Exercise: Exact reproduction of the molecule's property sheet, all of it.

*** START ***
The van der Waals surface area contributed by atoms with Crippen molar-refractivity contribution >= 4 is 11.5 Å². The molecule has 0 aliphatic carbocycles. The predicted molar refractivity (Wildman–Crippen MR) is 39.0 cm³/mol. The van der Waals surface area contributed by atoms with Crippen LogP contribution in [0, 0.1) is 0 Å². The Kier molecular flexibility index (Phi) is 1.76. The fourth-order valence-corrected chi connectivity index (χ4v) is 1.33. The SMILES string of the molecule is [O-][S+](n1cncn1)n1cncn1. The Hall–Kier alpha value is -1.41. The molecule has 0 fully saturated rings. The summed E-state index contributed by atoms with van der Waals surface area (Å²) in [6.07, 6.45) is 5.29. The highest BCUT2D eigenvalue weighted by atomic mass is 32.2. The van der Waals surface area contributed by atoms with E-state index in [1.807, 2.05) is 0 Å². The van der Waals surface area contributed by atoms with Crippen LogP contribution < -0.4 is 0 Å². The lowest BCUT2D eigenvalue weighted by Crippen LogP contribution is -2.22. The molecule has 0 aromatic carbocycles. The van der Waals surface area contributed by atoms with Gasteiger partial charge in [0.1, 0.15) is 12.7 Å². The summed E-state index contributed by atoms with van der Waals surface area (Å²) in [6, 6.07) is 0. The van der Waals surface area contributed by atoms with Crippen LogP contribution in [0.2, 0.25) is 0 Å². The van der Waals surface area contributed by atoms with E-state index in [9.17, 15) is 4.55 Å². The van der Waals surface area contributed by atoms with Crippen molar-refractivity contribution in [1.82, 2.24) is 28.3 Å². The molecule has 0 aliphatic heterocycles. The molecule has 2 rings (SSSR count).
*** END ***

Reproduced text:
The van der Waals surface area contributed by atoms with Crippen molar-refractivity contribution >= 4 is 11.5 Å². The molecule has 0 aliphatic carbocycles. The predicted molar refractivity (Wildman–Crippen MR) is 39.0 cm³/mol. The van der Waals surface area contributed by atoms with Crippen LogP contribution in [0, 0.1) is 0 Å². The Kier molecular flexibility index (Phi) is 1.76. The fourth-order valence-corrected chi connectivity index (χ4v) is 1.33. The SMILES string of the molecule is [O-][S+](n1cncn1)n1cncn1. The Hall–Kier alpha value is -1.41. The molecule has 0 fully saturated rings. The summed E-state index contributed by atoms with van der Waals surface area (Å²) in [6.07, 6.45) is 5.29. The highest BCUT2D eigenvalue weighted by atomic mass is 32.2. The van der Waals surface area contributed by atoms with E-state index in [1.807, 2.05) is 0 Å². The van der Waals surface area contributed by atoms with Crippen LogP contribution < -0.4 is 0 Å². The lowest BCUT2D eigenvalue weighted by Crippen LogP contribution is -2.22. The molecule has 0 aromatic carbocycles. The van der Waals surface area contributed by atoms with Gasteiger partial charge in [0.1, 0.15) is 12.7 Å². The summed E-state index contributed by atoms with van der Waals surface area (Å²) in [6, 6.07) is 0. The van der Waals surface area contributed by atoms with Crippen LogP contribution in [0.2, 0.25) is 0 Å². The van der Waals surface area contributed by atoms with E-state index in [9.17, 15) is 4.55 Å². The van der Waals surface area contributed by atoms with Crippen molar-refractivity contribution in [1.82, 2.24) is 28.3 Å². The molecule has 0 aliphatic heterocycles. The molecule has 2 rings (SSSR count).